“Our mission is for school to not look like the typical school setting and for students to go home excited to tell their parents, guardians, and friends about their experiences that day,” he said. < 

Windham could add two new districts later this spring

A map is shown of possible new districts that
could be approved by the Windham Town
Council later this spring. Under consideration
and discussed during a public forum on March 3
are new districts including a Windham Residential
District and a Windham Center District,
By Ed Pierce

Based upon recommendations from the town’s Long Range Planning Committee developed following a public webinar on March 3, the Windham Town Council could vote later this spring on a proposal to add two new zoning districts.

During the March 3 rezoning webinar conducted on Zoom, Windham residents were asked to comment on creating a new Village Residential District and a Windham Center District. The Windham Long Range Planning Committee is charged with implementation of the Town’s Comprehensive Plan and mapping out where growth and changes are desired and where they are not desired is a central component of comprehensive planning.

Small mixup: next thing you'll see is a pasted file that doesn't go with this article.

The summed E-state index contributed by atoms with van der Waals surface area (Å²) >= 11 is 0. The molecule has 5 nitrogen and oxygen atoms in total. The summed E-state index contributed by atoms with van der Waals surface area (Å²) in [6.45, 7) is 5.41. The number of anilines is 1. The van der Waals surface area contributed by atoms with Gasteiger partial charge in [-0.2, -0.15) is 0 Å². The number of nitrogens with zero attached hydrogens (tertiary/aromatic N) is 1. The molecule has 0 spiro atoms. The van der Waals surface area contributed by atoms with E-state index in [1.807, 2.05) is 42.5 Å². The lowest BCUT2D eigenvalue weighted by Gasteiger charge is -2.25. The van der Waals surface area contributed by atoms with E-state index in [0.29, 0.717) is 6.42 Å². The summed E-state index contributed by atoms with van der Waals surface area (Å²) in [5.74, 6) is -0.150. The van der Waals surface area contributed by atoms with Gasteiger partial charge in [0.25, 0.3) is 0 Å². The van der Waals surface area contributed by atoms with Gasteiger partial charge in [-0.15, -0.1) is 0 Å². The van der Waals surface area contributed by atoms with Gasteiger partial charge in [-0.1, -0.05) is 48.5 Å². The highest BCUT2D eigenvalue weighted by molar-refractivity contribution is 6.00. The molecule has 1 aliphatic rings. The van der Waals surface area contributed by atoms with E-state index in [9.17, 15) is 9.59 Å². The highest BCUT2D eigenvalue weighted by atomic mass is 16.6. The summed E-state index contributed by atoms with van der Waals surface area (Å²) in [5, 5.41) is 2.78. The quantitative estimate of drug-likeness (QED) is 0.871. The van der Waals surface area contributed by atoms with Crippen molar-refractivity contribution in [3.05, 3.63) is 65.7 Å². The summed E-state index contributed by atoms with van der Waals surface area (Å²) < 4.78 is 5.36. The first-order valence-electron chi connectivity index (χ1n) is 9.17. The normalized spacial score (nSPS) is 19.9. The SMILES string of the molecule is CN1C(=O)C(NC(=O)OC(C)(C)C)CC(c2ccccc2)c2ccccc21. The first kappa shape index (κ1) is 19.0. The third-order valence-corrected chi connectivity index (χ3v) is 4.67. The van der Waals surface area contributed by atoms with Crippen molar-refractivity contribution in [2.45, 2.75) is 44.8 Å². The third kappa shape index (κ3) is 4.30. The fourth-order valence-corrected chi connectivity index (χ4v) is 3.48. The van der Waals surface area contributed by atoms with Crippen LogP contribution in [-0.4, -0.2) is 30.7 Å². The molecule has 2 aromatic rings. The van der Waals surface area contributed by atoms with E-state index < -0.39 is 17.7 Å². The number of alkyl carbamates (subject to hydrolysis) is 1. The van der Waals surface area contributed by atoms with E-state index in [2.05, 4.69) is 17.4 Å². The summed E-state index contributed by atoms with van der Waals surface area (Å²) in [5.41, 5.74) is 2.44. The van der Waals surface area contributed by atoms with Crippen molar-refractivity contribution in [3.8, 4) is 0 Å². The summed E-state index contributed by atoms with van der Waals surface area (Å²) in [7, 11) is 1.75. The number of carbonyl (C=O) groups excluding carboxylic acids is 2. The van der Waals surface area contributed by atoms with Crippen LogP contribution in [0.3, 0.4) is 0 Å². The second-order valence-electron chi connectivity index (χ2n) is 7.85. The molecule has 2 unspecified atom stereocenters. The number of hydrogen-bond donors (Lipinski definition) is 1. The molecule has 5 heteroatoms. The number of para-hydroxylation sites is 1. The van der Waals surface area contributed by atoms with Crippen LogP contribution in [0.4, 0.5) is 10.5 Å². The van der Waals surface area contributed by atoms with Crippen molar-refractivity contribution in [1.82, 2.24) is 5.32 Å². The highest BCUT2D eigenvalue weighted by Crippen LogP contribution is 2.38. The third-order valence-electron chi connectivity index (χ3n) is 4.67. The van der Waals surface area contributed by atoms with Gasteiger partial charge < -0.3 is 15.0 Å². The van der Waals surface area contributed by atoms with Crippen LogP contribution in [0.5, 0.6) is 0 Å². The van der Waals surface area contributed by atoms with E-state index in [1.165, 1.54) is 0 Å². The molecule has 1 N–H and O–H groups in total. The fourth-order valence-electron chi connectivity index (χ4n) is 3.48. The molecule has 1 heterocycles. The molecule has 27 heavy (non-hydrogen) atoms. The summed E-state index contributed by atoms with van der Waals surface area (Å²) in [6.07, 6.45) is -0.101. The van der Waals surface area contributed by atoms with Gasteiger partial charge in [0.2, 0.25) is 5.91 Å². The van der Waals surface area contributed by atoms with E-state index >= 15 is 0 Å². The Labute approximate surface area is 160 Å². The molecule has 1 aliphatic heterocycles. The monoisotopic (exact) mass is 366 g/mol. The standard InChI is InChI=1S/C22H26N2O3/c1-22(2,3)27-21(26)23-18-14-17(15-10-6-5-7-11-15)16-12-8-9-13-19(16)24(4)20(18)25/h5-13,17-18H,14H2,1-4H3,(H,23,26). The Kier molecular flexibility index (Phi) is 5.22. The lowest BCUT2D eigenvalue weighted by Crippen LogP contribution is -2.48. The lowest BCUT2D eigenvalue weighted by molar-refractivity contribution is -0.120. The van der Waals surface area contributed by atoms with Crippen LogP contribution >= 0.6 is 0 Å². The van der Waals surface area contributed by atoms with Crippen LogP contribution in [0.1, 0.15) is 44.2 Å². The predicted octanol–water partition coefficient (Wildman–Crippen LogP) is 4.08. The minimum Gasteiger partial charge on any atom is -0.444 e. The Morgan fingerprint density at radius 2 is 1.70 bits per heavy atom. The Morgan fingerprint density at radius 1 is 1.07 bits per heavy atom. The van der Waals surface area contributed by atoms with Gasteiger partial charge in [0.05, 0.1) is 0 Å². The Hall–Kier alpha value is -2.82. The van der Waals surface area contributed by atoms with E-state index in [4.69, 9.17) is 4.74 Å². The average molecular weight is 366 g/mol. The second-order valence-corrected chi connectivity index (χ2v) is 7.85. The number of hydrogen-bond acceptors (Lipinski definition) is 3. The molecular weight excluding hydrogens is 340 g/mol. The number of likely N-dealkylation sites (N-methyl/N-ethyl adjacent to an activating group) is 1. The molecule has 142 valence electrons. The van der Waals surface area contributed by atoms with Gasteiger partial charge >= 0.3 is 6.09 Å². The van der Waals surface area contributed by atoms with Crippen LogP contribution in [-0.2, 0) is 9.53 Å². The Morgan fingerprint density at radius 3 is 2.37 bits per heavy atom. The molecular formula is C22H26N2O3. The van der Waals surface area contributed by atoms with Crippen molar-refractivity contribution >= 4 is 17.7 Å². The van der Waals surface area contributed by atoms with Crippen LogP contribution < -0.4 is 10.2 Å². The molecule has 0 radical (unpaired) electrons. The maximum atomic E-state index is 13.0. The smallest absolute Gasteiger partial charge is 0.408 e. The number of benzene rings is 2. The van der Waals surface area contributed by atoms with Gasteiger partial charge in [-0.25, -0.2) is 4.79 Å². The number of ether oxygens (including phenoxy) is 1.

“The Future Land Use Map in the plan shows the general areas of Windham that should be targeted for growth and those that are important to the community to keep at low development levels,” said Amanda L. Lessard, Windham Planning Director. “Windham Center is one of the identified growth areas and is described in the plan as an area serving as the civic core of the community and as such, more walkable, connected residential development should be encouraged in this area.” 

Lessard said that the Windham Center Growth Area is mostly currently zoned as Farm District and Farm Residential District and these rural areas are zones that the town wants to direct growth away from.